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Goodreads helps you keep track of books you want to read. Want to Feyerabrnd saving…. Want to Read Currently Reading Read. Refresh and try again. Open Preview See a Problem? Thanks for telling us about the problem. Return to Book Page. Farewell to Reason by Paul Karl Feyerabend. For all their variety in theme and occasion, the essays in this book share a consistent philosophical purpose. The appeal to reason, he insists, is empty, and must be replaced by a notion of science that subordinates it to the needs of citizens and communities.
Adios a la Razon (English, Spanish, Paperback)
Published January 17th by Verso first published To see what your friends thought of this book, please sign up. To ask other readers questions about Farewell to Reasonplease sign up. Lists with This Book. This book is not yet featured on Listopia. Aug 30, Kevin K rated it really liked it Shelves: This is a hard book for me to rate. On the one hand, when I first read parts of Farewell to Reason in the late ’90s, I was electrified by it.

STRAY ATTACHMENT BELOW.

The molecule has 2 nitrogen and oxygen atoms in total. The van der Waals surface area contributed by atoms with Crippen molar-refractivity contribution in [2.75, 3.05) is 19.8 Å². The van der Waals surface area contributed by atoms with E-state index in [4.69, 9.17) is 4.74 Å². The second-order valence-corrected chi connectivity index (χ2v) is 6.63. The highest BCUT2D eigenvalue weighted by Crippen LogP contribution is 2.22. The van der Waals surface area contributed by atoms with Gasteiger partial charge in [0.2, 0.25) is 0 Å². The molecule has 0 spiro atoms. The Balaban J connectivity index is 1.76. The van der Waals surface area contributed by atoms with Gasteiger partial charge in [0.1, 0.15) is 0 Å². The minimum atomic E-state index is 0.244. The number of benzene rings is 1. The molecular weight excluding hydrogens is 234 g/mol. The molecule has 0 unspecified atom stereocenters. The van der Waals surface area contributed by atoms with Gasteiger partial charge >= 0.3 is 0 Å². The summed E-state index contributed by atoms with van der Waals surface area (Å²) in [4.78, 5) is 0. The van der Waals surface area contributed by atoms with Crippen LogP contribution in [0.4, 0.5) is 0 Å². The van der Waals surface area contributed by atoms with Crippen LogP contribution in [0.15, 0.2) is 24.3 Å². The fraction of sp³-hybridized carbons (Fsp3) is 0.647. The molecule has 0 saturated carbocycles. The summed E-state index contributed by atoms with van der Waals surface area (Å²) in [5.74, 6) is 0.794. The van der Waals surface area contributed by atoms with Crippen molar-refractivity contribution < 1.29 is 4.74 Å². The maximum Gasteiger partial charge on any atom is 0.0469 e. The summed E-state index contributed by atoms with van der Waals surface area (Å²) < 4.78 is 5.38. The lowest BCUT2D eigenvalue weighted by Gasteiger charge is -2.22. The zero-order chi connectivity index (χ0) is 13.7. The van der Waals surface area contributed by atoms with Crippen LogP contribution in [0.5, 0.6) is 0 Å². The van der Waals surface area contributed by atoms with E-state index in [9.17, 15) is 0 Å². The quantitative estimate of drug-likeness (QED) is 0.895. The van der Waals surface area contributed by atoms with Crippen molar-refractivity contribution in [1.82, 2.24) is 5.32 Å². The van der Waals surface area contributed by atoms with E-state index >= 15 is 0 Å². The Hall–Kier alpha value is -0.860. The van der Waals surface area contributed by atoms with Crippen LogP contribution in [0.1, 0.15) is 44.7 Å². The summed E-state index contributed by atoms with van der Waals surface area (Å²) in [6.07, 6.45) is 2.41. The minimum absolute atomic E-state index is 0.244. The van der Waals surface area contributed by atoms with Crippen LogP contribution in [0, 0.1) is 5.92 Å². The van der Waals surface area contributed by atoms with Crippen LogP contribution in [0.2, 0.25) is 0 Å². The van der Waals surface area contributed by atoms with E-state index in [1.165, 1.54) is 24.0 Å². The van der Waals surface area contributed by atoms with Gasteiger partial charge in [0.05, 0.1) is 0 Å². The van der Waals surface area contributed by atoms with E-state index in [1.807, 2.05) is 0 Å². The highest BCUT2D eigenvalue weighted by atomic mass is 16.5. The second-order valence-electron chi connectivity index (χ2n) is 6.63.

It opened my rzon to a whole new way of looking at the world Feyerabend’s relativism which I have subscribed to ever since. Unfortunately, the reader of This is a hard book for me razpn rate.
Unfortunately, the reader of FTR has no idea what the original critics feyerabene said. So it’s a little like coming into a conversation halfway through, where you don’t have most of the background. Much of the book suffers from this type of thoughtlessness toward the reader, and large sections on the philosophy of science are both very dated and incomprehensible.